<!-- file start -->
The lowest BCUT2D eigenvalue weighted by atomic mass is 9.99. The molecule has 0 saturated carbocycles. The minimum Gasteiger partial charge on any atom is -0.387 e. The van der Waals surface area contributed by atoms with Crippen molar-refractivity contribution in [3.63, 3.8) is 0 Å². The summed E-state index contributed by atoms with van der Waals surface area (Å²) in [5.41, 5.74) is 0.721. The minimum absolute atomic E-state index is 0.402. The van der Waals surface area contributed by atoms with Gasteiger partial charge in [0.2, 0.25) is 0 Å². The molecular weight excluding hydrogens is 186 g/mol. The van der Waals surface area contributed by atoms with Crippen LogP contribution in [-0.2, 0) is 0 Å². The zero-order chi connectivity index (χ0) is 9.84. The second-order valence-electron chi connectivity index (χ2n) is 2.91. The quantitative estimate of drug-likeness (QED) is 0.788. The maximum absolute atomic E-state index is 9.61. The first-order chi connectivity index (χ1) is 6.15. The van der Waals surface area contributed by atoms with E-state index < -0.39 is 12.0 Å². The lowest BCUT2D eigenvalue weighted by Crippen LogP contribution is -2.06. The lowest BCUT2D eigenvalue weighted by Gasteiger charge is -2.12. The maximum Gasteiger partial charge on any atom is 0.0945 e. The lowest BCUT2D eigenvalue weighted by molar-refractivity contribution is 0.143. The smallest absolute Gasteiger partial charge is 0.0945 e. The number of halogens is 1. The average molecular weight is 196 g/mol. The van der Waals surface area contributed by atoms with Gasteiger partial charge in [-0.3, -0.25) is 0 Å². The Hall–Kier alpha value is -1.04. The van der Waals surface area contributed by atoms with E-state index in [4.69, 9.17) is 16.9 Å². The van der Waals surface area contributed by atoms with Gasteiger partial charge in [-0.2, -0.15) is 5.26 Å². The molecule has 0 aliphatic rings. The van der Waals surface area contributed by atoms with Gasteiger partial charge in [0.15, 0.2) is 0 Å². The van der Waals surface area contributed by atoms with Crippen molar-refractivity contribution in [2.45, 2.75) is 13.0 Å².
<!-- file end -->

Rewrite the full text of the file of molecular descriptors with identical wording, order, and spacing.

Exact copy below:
The lowest BCUT2D eigenvalue weighted by atomic mass is 9.99. The molecule has 0 saturated carbocycles. The minimum Gasteiger partial charge on any atom is -0.387 e. The van der Waals surface area contributed by atoms with Crippen molar-refractivity contribution in [3.63, 3.8) is 0 Å². The summed E-state index contributed by atoms with van der Waals surface area (Å²) in [5.41, 5.74) is 0.721. The minimum absolute atomic E-state index is 0.402. The van der Waals surface area contributed by atoms with Gasteiger partial charge in [0.2, 0.25) is 0 Å². The molecular weight excluding hydrogens is 186 g/mol. The van der Waals surface area contributed by atoms with Crippen LogP contribution in [-0.2, 0) is 0 Å². The zero-order chi connectivity index (χ0) is 9.84. The second-order valence-electron chi connectivity index (χ2n) is 2.91. The quantitative estimate of drug-likeness (QED) is 0.788. The maximum absolute atomic E-state index is 9.61. The first-order chi connectivity index (χ1) is 6.15. The van der Waals surface area contributed by atoms with E-state index < -0.39 is 12.0 Å². The lowest BCUT2D eigenvalue weighted by Crippen LogP contribution is -2.06. The lowest BCUT2D eigenvalue weighted by Gasteiger charge is -2.12. The maximum Gasteiger partial charge on any atom is 0.0945 e. The lowest BCUT2D eigenvalue weighted by molar-refractivity contribution is 0.143. The smallest absolute Gasteiger partial charge is 0.0945 e. The number of halogens is 1. The average molecular weight is 196 g/mol. The van der Waals surface area contributed by atoms with Gasteiger partial charge in [-0.3, -0.25) is 0 Å². The Hall–Kier alpha value is -1.04. The van der Waals surface area contributed by atoms with E-state index in [4.69, 9.17) is 16.9 Å². The van der Waals surface area contributed by atoms with Gasteiger partial charge in [-0.2, -0.15) is 5.26 Å². The molecule has 0 aliphatic rings. The van der Waals surface area contributed by atoms with Gasteiger partial charge in [0.15, 0.2) is 0 Å². The van der Waals surface area contributed by atoms with Crippen molar-refractivity contribution in [2.45, 2.75) is 13.0 Å².